Coronavirus may alter the balance of Turkish politics, poll shows

The government’s response to the coronavirus outbreak may alter the balance of Turkish politics by changing a significant number of political preferences among voters, according to a new poll. 

In the poll, conducted by MAK Consulting Group, 18 percent of respondents said there would be a change in their post-coronavirus political preferences, reported news site Diken on Wednesday.

A total of 48 percent said the virus would not change their political allegiance, while 34 percent said they did not know or did not answer the question, 

The survey, titled 'Where are we in the coronavirus struggle?' was conducted on April 7, and interviewed 2,600 people - 57.5 percent of interviewees were male and 42.5 percent were female. 

When asked whether they judged the government’s response to the coronavirus to be successful, a total of 63 percent answered “Yes”, while 24 percent said “No”, and 13 percent said they were not sure or did not give an answer. 

In its analysis of the results, MAK stated: “However, this support was slightly higher in the early days of this process. The prolonged process will naturally bring uneasiness.”

Respondents to the poll said that the government had done best in terms of its free treatment and in mask distribution, while the biggest mistake the government had made was in preventing municipalities from collecting aid.

A total of 26 percent said that the government had performed best in providing free treatment, while 18 percent cited steps taken in the economy and 14 percent cited the health minister’s public information broadcasts as the best aspect of the government’s performance.

A total of 27 percent said the government had performed worst by preventing municipalities from collecting aid, while 23 percent cited a lack of consultation with other party leaders and mayors and 16 percent cited a failure to distribute resources to lower income groups as the worst aspect of the government’s performance.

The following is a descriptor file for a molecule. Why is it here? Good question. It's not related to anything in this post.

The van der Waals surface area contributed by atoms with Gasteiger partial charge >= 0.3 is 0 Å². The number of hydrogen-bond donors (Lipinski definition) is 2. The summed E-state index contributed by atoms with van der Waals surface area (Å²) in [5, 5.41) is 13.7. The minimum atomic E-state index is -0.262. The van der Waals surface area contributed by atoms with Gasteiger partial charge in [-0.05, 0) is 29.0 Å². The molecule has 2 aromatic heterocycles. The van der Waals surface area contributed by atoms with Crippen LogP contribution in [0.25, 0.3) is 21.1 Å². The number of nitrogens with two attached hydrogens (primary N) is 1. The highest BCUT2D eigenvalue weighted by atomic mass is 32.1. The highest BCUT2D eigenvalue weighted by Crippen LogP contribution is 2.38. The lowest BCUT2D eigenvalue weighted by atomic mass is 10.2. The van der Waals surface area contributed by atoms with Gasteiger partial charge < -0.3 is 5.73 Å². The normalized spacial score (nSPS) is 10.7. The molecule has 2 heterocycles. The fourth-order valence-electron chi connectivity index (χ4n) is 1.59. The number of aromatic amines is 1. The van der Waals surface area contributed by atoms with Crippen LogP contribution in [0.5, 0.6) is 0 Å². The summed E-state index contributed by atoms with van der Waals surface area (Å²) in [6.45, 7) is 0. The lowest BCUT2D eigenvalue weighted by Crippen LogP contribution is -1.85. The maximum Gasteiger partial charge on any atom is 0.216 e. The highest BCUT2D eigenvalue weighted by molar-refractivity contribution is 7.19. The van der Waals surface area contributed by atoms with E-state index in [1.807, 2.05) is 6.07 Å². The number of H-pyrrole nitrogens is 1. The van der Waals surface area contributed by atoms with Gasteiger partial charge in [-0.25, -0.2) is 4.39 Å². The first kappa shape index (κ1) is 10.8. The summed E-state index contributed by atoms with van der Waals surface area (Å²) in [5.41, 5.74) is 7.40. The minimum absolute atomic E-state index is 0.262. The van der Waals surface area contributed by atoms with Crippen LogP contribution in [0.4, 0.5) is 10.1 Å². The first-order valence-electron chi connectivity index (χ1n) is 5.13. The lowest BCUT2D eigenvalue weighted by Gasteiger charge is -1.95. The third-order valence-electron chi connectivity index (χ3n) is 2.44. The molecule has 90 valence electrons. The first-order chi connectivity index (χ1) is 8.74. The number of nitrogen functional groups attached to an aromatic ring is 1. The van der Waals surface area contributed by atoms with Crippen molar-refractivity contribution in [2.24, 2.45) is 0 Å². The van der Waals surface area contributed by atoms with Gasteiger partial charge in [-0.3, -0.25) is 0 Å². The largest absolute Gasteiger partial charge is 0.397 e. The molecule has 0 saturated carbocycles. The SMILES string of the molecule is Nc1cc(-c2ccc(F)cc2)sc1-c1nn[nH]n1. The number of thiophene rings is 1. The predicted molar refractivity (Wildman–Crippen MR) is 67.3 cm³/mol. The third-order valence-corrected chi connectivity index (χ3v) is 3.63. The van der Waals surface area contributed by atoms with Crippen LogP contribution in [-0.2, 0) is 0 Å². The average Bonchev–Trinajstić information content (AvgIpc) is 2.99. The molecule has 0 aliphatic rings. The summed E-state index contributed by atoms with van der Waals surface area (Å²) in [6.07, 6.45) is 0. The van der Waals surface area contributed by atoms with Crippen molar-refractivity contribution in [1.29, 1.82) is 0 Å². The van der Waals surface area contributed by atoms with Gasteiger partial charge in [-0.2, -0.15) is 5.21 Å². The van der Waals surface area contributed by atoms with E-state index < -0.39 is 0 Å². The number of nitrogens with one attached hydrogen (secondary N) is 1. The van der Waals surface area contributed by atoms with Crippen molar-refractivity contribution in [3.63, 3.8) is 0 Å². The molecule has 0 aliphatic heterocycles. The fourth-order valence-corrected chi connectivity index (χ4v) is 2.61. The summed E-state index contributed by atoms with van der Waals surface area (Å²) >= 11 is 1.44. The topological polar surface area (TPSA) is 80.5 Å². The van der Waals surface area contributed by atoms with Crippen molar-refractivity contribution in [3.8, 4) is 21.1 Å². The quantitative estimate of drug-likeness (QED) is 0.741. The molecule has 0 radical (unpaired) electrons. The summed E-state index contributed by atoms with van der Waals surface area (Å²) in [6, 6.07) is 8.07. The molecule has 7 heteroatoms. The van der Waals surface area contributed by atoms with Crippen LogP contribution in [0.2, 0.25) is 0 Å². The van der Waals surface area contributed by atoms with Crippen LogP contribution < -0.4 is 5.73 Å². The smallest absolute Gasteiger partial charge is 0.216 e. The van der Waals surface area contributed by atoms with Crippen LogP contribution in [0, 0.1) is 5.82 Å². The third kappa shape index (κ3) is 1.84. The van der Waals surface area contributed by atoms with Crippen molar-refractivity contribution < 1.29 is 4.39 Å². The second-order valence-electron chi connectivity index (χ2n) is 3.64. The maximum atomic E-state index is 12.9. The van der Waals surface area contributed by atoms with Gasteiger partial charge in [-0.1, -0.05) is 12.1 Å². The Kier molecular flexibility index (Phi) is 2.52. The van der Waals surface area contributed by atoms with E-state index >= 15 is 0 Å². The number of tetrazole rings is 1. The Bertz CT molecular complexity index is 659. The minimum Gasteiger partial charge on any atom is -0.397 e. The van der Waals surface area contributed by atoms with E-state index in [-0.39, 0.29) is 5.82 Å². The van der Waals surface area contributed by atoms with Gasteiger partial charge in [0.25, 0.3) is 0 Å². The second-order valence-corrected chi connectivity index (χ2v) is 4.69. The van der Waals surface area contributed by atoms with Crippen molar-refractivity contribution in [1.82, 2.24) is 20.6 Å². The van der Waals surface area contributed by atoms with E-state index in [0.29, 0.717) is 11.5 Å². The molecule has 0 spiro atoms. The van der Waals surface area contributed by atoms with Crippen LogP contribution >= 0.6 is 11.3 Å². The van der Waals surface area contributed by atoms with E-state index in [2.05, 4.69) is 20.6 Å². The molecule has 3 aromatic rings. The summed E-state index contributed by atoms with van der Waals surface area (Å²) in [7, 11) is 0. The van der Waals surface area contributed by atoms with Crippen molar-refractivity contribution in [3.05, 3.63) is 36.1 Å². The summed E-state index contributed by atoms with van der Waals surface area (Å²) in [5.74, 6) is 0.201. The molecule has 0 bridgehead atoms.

When asked if they thought there would be a crisis in the country after the coronavirus pandemic, 41 percent said "Yes", 43 percent replied "No", and 16 percent were undecided or did not answer. 

Tensions have risen between between the ruling Justice and Development Party (AKP) and the main opposition Republican People’s Party (CHP) over the government’s response to the coronavirus. Turkish President Recep Tayyip Erdoğan said that moves by opposition-controlled municipalities to collect donations to tackle the coronavirus was an attempt to form a parallel state.

The government has closed public spaces such as schools, universities, mosques, and restaurants, and it has imposed a curfew on all residents under the age of 20 and over 65 and has urged people to stay at home if they can. 

But it has resisted repeated calls from the opposition to impose a full lockdown on the country, as Erdoğan has said that the economy needs to keep functioning as much as possible. 

According to a separate study commissioned by Kemal Kılıçdaroğlu, the leader of the CHP, almost two-thirds of Turks said the AKP’s economic rescue package to deal with the coronavirus was not sufficient, said Cumhuriyet on Tuesday.

Out of the 2,605 people surveyed, a total of 59.5 percent said the government’s economic package was insufficient, while 10.2 percent said it was sufficient. A total of 30.5 percent of AKP voters and 39.2 percent of voters for the party’s allies, the far-right Nationalist Movement Party (MHP), said that the economic package was insufficient.

Turkey’s government announced 100 billion liras ($15 billion) of measures last month to help soften the impact of the spread of the coronavirus on the economy. It has announced several additional steps since then, and the central bank has cut interest rates and injected liquidity into financial markets to help support economic activity and lending.

A separate poll has suggested that only the two main parties in Turkey would meet the 10 percent threshold required to take up seats in parliament if an election was held now, Artı Gerçek news site said on Wednesday.

According to Metropoll’s Turkey’s Pulse survey taken in March, 33.7 percent of respondents said they would vote for the AKP, while 17.7 percent said they would vote for the CHP.

If the poll’s results were replicated in an election, the 7.5 percent of respondents who would said they would vote for the pro-Kurdish Peoples’ Democratic Party (HDP) and the 7.1 percent who would vote for the MHP would see both parties drop out of the parliament.